rates in other industries show some tendency, at!
least, to fluctuate with the prosperity of the indus
tries, but, on the railroads, wages recently have I
been at an all-time peak while railway earnings
ivere at an all-time low.)"
Continuing, the magazine says: "Take the New
i'ork State Barge Canal. This canal last year han
dled 5,000,000 tons of traffic, as compared with
only 1,270,000 tons in 1921, an increase of almost ;
300 per cent. And yet. in the period that the barge i
canal has enjoyed such an increase in traffic, rail-j
road rates have been repeatedly lowered, and Tail
road service has been greatly improved. But these j
railroad improvements have availed nothing against
the million dollars that New York State tax
payers contribute each year to keep the barge ca
nal in operation. The barge canal would not move
a ton of traffic in competition with the railroads
if the 9!2-million subsidy were removed. And the
source of that subsidy is politics.
"Improved efficiency of operation is of little or
no help in meeting subsidized competition—be
cause the subsidy can always be increased to meet
any improvement in railroad efficiency or service,
regardless of how great it may be. Right now there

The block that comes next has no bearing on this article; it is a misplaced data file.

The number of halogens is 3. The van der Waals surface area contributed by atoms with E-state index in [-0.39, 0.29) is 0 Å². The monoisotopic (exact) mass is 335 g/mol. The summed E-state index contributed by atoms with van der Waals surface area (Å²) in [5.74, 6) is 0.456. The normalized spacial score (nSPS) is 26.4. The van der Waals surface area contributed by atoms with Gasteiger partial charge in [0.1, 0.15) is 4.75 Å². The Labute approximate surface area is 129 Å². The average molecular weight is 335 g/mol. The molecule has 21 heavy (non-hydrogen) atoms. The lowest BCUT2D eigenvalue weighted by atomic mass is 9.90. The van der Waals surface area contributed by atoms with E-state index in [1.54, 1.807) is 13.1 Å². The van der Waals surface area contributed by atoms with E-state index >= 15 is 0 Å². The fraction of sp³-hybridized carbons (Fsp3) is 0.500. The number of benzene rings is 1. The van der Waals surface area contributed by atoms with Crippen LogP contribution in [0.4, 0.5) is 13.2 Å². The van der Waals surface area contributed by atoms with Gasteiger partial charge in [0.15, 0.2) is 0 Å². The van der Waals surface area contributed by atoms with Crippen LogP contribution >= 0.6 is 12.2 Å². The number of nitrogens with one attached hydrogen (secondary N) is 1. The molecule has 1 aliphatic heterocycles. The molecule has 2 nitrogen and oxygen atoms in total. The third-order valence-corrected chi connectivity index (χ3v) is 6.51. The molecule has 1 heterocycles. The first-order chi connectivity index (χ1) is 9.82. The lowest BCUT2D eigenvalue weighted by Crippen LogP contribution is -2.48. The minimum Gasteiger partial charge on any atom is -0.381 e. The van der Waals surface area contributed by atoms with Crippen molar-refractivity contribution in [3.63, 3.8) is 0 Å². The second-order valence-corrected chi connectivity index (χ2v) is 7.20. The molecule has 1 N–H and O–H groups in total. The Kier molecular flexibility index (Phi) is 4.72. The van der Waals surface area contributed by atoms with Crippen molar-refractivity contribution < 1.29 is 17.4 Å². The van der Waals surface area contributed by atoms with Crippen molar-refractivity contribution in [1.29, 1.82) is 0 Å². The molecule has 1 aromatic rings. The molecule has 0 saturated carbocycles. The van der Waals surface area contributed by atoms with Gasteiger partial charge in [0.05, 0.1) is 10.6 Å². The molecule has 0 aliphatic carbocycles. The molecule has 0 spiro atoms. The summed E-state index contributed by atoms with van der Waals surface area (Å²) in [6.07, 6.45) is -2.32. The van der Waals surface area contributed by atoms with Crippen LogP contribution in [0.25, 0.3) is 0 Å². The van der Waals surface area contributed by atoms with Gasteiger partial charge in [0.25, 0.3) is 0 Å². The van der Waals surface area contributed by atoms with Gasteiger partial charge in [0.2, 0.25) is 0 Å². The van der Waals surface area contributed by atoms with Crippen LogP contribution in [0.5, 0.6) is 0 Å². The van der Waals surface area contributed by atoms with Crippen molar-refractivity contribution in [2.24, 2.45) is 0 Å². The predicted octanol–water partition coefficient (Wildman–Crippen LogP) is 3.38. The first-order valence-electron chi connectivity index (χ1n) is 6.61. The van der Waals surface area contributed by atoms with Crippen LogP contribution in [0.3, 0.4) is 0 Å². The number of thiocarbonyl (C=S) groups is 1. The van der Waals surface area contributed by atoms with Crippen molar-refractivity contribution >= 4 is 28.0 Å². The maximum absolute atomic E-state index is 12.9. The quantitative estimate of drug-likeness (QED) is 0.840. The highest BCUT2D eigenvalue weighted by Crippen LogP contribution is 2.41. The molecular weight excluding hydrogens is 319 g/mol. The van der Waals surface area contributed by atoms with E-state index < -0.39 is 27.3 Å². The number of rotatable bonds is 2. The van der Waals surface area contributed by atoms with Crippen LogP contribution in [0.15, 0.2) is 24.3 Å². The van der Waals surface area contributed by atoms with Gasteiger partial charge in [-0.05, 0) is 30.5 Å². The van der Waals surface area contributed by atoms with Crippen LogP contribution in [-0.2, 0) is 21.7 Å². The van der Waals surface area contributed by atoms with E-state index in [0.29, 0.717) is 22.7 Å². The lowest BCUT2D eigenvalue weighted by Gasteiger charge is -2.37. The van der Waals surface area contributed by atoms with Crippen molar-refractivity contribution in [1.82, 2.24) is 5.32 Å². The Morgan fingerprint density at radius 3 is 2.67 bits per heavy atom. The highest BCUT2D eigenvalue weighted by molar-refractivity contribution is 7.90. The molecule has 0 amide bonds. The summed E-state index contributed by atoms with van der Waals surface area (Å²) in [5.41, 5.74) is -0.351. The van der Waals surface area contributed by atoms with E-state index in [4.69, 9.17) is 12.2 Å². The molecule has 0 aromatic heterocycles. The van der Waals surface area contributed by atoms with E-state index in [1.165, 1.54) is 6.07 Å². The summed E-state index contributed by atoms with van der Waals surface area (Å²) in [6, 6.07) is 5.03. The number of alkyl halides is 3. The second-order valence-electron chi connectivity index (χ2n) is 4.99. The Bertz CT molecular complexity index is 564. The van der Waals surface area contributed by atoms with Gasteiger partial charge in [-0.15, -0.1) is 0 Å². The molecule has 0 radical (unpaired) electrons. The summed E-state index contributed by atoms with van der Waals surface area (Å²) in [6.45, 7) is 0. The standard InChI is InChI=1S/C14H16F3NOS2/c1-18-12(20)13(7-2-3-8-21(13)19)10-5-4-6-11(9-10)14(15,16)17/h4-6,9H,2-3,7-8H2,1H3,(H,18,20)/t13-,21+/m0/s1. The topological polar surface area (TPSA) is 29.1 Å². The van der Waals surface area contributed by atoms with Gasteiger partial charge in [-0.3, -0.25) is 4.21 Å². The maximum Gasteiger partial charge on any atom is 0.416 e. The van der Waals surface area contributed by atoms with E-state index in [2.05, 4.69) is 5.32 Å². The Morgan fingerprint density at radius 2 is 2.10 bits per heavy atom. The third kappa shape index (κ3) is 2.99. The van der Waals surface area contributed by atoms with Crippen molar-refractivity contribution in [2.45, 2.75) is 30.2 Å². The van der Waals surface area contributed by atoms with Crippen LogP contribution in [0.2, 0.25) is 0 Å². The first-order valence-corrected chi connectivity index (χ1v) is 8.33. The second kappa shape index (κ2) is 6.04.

is a strong agitation going on for deepening the 1
barge canal to 27 ft. so it can accommodate ocean ^
vessels—the expense to be borne, of course, by the j
taxpayers. Such an increase in the subsidy would j
cancel years of steady improvement in railway op- 1
erating efficiency. And. even supposing that the 1
railroads could suddenly increase their efficiency j
enough to offset such an increased subsidy, there
tvould still be the possibility of extending the op- I
stations of the Federal Barge Line to the canal—so
the taxpayers would then not only subsidize the i *
svaterway itself, but the cost of operating vessels I j
jpon it as well. Railway engineers and operating 1
officers are competent men, but they simply cannot ^
nope to save money as fast as politicians can spend *
it for the benefit of railway rivals.
"Engineering talent can solve, and has been solv- t
ing briliantly, the railroads' engineering problems.
Managerial and operating and accounting genius *
have similarly brought the performance of the op- ^
erating, purchasing, accounting and other depart- t
ments up to a high standard of perfection. But in
the political realm, the railroads have lagged be- *
hind, and at a time when their most pressing prob- \
lems are political.
"ine u.uuuifs ui uk ranways, at Dottom, are iuu
per cent political in their origin. It follows, there
fore, that there cannot be any solution to the dif-1
ficulties which are crushing the railroad industry i
and its employing power which does not include I
the removal of at least some of the unfavorable I
political prtasure which is now being exerted against |
it. No one will deny that knowledge by railroad
employees" and the general public of the extent to
which they are harmed by the present handicaps of i
the railways would quickly bring a demand for the 1
removal of these handicaps. Never have organized
employees been so receptive as they are today to
the idea that whatever harms the railroads harms